“But it has also led to experiences like mine, in which patients are confronted with material they never wanted to see,” writes Friedman, who doesn’t single out radiology for special consideration. “Some have learned about life-altering diagnoses and developments—from cancer to chronic illness to miscarriage—through emails and online portals, left to process the information alone.”
To read more, go to Radiology Business.
Medical Coding is the Next Stop for Artificial Intelligence in Healthcare
By Jacqueline LaPoint | October 3, 2022
To a layperson, medical codes look like a different language, and in a way they are. Medical coding is a highly complex process in healthcare in which clinicians and revenue cycle staff work together to translate clinical encounters into billable codes for not only reimbursement but other performance tracking efforts. The codes that ultimately end on claims tell the story of a patient’s encounter.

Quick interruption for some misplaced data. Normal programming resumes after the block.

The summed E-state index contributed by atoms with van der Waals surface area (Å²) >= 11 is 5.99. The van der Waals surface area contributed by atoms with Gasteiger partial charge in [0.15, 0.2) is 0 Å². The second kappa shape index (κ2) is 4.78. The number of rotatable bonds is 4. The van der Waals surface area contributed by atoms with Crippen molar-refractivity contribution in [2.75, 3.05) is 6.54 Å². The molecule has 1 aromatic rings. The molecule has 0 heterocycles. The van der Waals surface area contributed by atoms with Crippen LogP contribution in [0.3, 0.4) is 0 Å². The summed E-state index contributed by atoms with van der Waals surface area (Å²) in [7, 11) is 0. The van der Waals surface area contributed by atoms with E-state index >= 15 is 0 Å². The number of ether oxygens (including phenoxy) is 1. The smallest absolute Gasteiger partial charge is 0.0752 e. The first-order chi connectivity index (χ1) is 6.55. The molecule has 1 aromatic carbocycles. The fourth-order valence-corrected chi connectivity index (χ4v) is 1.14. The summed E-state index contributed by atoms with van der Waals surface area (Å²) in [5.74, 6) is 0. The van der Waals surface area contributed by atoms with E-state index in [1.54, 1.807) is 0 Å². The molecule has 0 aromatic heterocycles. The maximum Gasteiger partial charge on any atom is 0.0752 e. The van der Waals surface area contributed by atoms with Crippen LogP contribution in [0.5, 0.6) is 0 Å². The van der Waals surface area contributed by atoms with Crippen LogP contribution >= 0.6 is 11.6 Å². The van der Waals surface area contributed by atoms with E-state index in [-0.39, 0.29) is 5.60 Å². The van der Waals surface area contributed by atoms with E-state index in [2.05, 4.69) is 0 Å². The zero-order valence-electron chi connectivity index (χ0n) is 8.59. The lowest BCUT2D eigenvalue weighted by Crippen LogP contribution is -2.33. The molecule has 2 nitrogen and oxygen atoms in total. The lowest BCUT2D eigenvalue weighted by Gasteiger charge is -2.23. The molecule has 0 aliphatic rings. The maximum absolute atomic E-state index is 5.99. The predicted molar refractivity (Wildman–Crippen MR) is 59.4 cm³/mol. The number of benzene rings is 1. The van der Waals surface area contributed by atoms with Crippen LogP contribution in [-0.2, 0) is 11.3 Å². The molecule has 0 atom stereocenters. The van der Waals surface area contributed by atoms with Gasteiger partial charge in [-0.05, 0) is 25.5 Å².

Understanding a clinical encounter is extremely important for patient care and for keeping the doors open. However, in a world of ever-changing payer rules and documentation requirements, medical coding is perhaps more complex than ever.
“Something that is challenging for us is getting payment in a timely fashion so that we can actually make payroll to make sure doctors and APPs [advanced practice practitioners] are paid correctly,” explains Eric Wilke, MD, Eric Wilke, an emergency medicine doctor and chief operations officer at TECHealth, an ER physician staffing company.
Medical coding can get in the way of timely reimbursement. Payers may reject or deny claims because of medical coding errors or missteps. In fact, a survey of hospital executives found that about a third cite coding as their top concern when it comes to denials and denials prevention.